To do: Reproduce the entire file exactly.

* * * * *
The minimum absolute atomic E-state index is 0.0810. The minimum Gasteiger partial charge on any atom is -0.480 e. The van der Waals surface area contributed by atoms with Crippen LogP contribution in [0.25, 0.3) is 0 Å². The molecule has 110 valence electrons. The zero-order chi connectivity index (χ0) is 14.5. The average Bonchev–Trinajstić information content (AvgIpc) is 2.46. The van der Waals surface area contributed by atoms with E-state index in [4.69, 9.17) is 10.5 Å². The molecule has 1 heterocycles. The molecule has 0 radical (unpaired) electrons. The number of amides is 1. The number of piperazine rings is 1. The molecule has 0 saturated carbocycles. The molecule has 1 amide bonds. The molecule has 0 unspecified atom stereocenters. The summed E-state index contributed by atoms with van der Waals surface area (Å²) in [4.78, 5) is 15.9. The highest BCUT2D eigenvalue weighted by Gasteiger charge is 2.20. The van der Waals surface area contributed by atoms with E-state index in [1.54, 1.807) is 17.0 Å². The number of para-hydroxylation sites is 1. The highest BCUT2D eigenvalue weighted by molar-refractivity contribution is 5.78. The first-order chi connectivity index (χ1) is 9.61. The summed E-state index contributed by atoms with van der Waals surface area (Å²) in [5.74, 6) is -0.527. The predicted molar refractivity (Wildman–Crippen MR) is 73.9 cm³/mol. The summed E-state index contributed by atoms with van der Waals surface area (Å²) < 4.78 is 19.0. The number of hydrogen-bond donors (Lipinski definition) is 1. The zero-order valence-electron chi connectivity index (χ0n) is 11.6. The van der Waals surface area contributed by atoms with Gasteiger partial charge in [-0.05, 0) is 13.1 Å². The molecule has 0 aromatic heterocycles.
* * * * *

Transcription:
The minimum absolute atomic E-state index is 0.0810. The minimum Gasteiger partial charge on any atom is -0.480 e. The van der Waals surface area contributed by atoms with Crippen LogP contribution in [0.25, 0.3) is 0 Å². The molecule has 110 valence electrons. The zero-order chi connectivity index (χ0) is 14.5. The average Bonchev–Trinajstić information content (AvgIpc) is 2.46. The van der Waals surface area contributed by atoms with E-state index in [4.69, 9.17) is 10.5 Å². The molecule has 1 heterocycles. The molecule has 0 radical (unpaired) electrons. The number of amides is 1. The number of piperazine rings is 1. The molecule has 0 saturated carbocycles. The molecule has 1 amide bonds. The molecule has 0 unspecified atom stereocenters. The summed E-state index contributed by atoms with van der Waals surface area (Å²) in [4.78, 5) is 15.9. The highest BCUT2D eigenvalue weighted by Gasteiger charge is 2.20. The van der Waals surface area contributed by atoms with E-state index in [1.54, 1.807) is 17.0 Å². The number of para-hydroxylation sites is 1. The highest BCUT2D eigenvalue weighted by molar-refractivity contribution is 5.78. The first-order chi connectivity index (χ1) is 9.61. The summed E-state index contributed by atoms with van der Waals surface area (Å²) in [5.74, 6) is -0.527. The predicted molar refractivity (Wildman–Crippen MR) is 73.9 cm³/mol. The summed E-state index contributed by atoms with van der Waals surface area (Å²) < 4.78 is 19.0. The number of hydrogen-bond donors (Lipinski definition) is 1. The zero-order valence-electron chi connectivity index (χ0n) is 11.6. The van der Waals surface area contributed by atoms with Gasteiger partial charge in [-0.05, 0) is 13.1 Å². The molecule has 0 aromatic heterocycles.